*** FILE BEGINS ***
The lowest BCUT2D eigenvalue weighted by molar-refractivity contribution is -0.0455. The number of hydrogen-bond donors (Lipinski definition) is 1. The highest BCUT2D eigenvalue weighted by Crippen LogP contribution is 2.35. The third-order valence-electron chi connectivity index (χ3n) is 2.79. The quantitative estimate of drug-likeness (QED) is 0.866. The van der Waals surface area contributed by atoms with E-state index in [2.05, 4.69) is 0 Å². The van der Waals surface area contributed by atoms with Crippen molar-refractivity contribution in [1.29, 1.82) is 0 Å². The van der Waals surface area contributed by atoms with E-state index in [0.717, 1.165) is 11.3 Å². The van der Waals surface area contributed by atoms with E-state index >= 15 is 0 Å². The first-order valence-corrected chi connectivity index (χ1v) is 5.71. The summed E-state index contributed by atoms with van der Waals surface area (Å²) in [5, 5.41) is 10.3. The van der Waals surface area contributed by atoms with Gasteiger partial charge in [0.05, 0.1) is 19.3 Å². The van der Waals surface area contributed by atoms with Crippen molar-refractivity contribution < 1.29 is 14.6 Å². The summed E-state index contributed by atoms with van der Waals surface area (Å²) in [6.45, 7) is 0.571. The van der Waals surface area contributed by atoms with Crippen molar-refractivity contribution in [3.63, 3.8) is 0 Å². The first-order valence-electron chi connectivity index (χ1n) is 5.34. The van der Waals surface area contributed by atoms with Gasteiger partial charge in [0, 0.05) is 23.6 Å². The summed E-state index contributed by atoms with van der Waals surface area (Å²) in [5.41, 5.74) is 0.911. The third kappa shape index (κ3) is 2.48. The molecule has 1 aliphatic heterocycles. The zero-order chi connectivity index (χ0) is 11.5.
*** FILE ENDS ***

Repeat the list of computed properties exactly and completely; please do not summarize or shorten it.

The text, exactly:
The lowest BCUT2D eigenvalue weighted by molar-refractivity contribution is -0.0455. The number of hydrogen-bond donors (Lipinski definition) is 1. The highest BCUT2D eigenvalue weighted by Crippen LogP contribution is 2.35. The third-order valence-electron chi connectivity index (χ3n) is 2.79. The quantitative estimate of drug-likeness (QED) is 0.866. The van der Waals surface area contributed by atoms with E-state index in [2.05, 4.69) is 0 Å². The van der Waals surface area contributed by atoms with Crippen molar-refractivity contribution in [1.29, 1.82) is 0 Å². The van der Waals surface area contributed by atoms with E-state index in [0.717, 1.165) is 11.3 Å². The van der Waals surface area contributed by atoms with E-state index >= 15 is 0 Å². The first-order valence-corrected chi connectivity index (χ1v) is 5.71. The summed E-state index contributed by atoms with van der Waals surface area (Å²) in [5, 5.41) is 10.3. The van der Waals surface area contributed by atoms with Gasteiger partial charge in [0.05, 0.1) is 19.3 Å². The van der Waals surface area contributed by atoms with Crippen molar-refractivity contribution < 1.29 is 14.6 Å². The summed E-state index contributed by atoms with van der Waals surface area (Å²) in [6.45, 7) is 0.571. The van der Waals surface area contributed by atoms with Crippen molar-refractivity contribution in [3.63, 3.8) is 0 Å². The first-order valence-electron chi connectivity index (χ1n) is 5.34. The van der Waals surface area contributed by atoms with Gasteiger partial charge in [0, 0.05) is 23.6 Å². The summed E-state index contributed by atoms with van der Waals surface area (Å²) in [5.41, 5.74) is 0.911. The third kappa shape index (κ3) is 2.48. The molecule has 1 aliphatic heterocycles. The zero-order chi connectivity index (χ0) is 11.5.